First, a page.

So that was it, we had seen a lap at 160 mph in qualifying, a new race lap record of over 151 mph, heroes of the meeting were Prost, Rosberg and Senna. Lucky drivers were Alboreto (second with an ill-handling Ferrari) and Laffite and unlucky ones were Johansson, Ghinzani and Alliot who were put out through no fault of their own, or their teams. Now that we have seen just how fast Silverstone can be, somebody has found out, so that before Formula One returns, there will probably be some sharp corners before the Woodcote chicane, and even before Stowe Corner, so real speed at Silverstone is all over. We might just as well fold it all up and put it all back to arable farming, as it was before “the beetle men” arrived, as T. H. White put it when Silverstone race track first disturbed his hawks. Or we could turn it into a huge housing estate for BRDC members only, with the occasional “street race” where we would know there would be no complaints. Or it could be developed into a huge motoring “leisure centre”. On the other hand, we wept salt tears when the Woodcote chicane was built, not so many years ago, to curb speeds, and here we are with a 160 mph lap. Give the Formula One world a free hand for 10 years and we’ll probably get a 165 mph lap on the proposed revised circuit. You can’t keep good men down, and Formula One has a lot of good men in its ranks, be they drivers, mechÂanics, designers, managers, sponsors or whatever. Formula One for Grand Prix racing is very strong. – D.S.J.
British Grand Prix – Formula One – 65 laps – Silverstone – 4.71 Kilometres – 306.708 Kilometres – cool and grey
(Race stopped one lap early by error)
1st: Alain Prost (McLaren MP4/2B-2) 1 hr 18 min 10.436 sec. – 235.404 kph (146.274 mph)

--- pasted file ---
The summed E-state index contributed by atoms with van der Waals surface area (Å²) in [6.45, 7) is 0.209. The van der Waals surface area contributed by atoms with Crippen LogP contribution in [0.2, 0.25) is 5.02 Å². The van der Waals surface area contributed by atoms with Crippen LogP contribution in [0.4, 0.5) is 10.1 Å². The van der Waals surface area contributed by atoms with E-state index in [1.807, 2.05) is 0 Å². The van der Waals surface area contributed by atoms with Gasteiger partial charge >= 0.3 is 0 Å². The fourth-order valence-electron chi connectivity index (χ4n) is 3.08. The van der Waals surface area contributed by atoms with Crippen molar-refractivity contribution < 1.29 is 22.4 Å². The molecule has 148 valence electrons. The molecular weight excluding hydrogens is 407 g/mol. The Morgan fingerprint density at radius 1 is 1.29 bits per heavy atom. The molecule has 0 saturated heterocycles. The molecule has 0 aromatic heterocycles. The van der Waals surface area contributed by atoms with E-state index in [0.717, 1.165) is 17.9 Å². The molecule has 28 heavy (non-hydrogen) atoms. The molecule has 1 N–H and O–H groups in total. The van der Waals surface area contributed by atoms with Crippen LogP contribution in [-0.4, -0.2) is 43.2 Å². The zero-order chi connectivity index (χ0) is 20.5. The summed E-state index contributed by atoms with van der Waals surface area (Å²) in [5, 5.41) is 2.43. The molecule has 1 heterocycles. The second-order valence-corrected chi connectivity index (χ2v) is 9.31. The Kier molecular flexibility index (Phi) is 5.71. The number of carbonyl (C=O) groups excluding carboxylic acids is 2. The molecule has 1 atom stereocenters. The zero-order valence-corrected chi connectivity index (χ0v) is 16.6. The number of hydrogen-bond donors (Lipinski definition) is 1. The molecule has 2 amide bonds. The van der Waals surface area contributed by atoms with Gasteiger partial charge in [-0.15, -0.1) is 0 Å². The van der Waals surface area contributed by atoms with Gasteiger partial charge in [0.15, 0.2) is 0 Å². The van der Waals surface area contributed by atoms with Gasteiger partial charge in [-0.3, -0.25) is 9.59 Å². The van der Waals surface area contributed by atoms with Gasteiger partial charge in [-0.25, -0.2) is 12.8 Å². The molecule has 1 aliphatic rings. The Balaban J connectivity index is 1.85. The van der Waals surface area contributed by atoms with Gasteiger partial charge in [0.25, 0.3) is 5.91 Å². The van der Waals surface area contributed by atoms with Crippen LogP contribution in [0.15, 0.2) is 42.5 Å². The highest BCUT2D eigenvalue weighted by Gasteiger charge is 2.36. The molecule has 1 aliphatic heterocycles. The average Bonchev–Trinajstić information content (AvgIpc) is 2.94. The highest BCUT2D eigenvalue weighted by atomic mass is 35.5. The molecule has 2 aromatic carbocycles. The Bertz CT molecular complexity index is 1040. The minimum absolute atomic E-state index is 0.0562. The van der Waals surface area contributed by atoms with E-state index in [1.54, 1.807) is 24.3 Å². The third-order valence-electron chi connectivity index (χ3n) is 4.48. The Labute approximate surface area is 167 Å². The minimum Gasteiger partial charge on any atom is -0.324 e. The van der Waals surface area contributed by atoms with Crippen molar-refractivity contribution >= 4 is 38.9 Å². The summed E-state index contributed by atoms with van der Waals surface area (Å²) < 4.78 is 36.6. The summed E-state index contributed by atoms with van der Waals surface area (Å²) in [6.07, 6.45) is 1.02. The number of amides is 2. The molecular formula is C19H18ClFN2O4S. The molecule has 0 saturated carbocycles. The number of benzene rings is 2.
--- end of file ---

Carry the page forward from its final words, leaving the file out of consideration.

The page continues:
2nd: Michele Alboreto (Ferrari 156/85-081) 1 lap behind
3rd: Jacques Laffite (Ligier JS25/05) 1 lap behind – out of fuel
4th: Nelson Piquet (Brabham BT54/3) 1 lap behind
5th: Derek Warwick (Renault RE60B/07) 1 lap behind – out of fuel
6th: Marc Surer (Brabham BT54/3) 2 laps behind
Fastest lap: Alain Prost (McLaren MP4-2B/2) on lap 43 in 1 min 09.886 sec. – 243.067 kph (151.035 mph)
Martin Brundle raced the Renault powered Tyrrell once more, but when it was late leaving the “dummy-grid” he was forced by rules to start from the back of the 26 car field. He drove a good race to finish seventh.
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Elio de Angelis had a funny old day. An accident in the morning warm-up session meant a lot of hurried work for the Lotus mechanics and then in the race the Renault engine died. Coasting into the pits the Italian decided his race was over but after failing to find anything wrong his mechanics decided to see if the engine would start. It fired-up and ran perfectly so the driver was sent for and put back in the race – 28 laps behind the leader.
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Teo Fabi’s race with the Toleman-Hart was short-lived, from a healthy grid position in the top ten. The final drive oil filter specification had been changed by the outside manufacturer, unbeknown to the team, which caused the oil to run too hot and the crown wheel and pinion suffered.
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Thierry Boutsen had an unfortunate acci- dent out of Becketts Corner when the throttles stuck open on the BMW engine in his Arrows. He was unhurt.
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Stefan Johansson’s Ferrari withstood the collision with Tambay’s Renault far better than the French car. An oil radiator was split on the Ferrari, which caused its retirement, but the Renault lost the right front wheel, hub, brake and upright, which snapped off the wishbones like a carrot.